1.2 Hearing about critical practice
Listen to the following audio clips, ‘Panel discussion on critical practice’, Part 1: Critical practice.
Transcript: Panel discussion 1a
Transcript: Panel discussion 1b
Compare your notes from Activity 1 with the views of the panel. Answer the following questions:
What areas of overlap were there between your views and those of the panel members?
Did you detect any differences between the views of the academics, the manager, and the practitioner? Were they significant? If so, how?
Has your perspective changed as a result of listening to this discussion? If so, in what ways?
Listening to people talk about social work, from their particular point of view, can often add new dimensions to your understanding of what different issues mean to you. The two practitioners were clear that ‘being critical’ was essential to their approaches to practice. This was reinforced by both the academic speakers. The academics added that, while critical practice can sound very theoretical, or philosophical, because it requires practitioners to question their assumptions and not just take things for granted, this critical questioning approach isn't simply introspective and reflective; it must also lead to action and change. The social worker's main tool for action and change is ‘talk’.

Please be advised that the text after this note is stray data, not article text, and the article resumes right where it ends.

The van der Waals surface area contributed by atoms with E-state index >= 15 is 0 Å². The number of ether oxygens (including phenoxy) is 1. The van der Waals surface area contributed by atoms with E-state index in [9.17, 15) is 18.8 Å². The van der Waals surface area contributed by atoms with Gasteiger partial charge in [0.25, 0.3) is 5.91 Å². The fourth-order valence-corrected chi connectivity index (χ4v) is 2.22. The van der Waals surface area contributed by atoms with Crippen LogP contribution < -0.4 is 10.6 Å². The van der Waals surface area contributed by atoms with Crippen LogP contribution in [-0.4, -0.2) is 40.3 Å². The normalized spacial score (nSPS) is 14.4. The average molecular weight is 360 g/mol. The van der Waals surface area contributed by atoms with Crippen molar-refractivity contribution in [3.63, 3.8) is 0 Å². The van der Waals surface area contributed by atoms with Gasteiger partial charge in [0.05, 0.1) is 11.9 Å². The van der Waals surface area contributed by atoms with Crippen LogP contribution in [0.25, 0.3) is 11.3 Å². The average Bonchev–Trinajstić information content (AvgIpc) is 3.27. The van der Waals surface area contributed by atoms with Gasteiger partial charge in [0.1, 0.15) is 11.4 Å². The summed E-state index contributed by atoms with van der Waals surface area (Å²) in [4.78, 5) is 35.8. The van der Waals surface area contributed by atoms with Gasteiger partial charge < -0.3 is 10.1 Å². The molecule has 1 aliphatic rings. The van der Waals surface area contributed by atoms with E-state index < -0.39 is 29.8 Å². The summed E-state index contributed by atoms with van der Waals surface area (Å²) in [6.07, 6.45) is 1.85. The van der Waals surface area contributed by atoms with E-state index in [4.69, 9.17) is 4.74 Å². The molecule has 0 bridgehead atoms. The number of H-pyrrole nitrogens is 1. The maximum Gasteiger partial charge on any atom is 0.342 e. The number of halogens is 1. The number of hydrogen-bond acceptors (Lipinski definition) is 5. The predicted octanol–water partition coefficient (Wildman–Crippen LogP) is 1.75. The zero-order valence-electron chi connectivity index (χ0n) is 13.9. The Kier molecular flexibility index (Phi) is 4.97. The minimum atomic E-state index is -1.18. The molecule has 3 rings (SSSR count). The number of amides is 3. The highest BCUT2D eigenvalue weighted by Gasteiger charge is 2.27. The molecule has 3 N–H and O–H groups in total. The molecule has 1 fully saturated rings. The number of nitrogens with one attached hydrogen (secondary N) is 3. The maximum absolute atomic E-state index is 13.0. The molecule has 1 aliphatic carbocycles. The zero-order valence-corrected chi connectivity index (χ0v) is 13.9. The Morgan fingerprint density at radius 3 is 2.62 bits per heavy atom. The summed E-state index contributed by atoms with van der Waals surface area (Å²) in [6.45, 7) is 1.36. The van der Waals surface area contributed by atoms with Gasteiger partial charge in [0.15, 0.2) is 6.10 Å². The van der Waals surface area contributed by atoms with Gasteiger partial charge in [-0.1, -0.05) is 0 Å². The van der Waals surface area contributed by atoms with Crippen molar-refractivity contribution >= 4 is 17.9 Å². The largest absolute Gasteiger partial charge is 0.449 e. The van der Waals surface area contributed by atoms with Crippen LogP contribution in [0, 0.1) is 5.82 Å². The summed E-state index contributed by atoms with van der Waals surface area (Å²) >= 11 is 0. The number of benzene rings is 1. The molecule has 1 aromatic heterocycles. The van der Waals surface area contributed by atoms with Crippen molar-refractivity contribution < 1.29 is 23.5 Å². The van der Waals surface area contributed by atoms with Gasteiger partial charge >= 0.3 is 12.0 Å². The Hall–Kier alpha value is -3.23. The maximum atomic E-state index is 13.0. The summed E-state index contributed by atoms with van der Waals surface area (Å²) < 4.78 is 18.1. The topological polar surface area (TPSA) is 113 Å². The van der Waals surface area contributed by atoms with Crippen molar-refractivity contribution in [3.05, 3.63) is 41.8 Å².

The next session will illustrate this point by introducing you to some arguments about how talk enables and constructs the nature of your practice.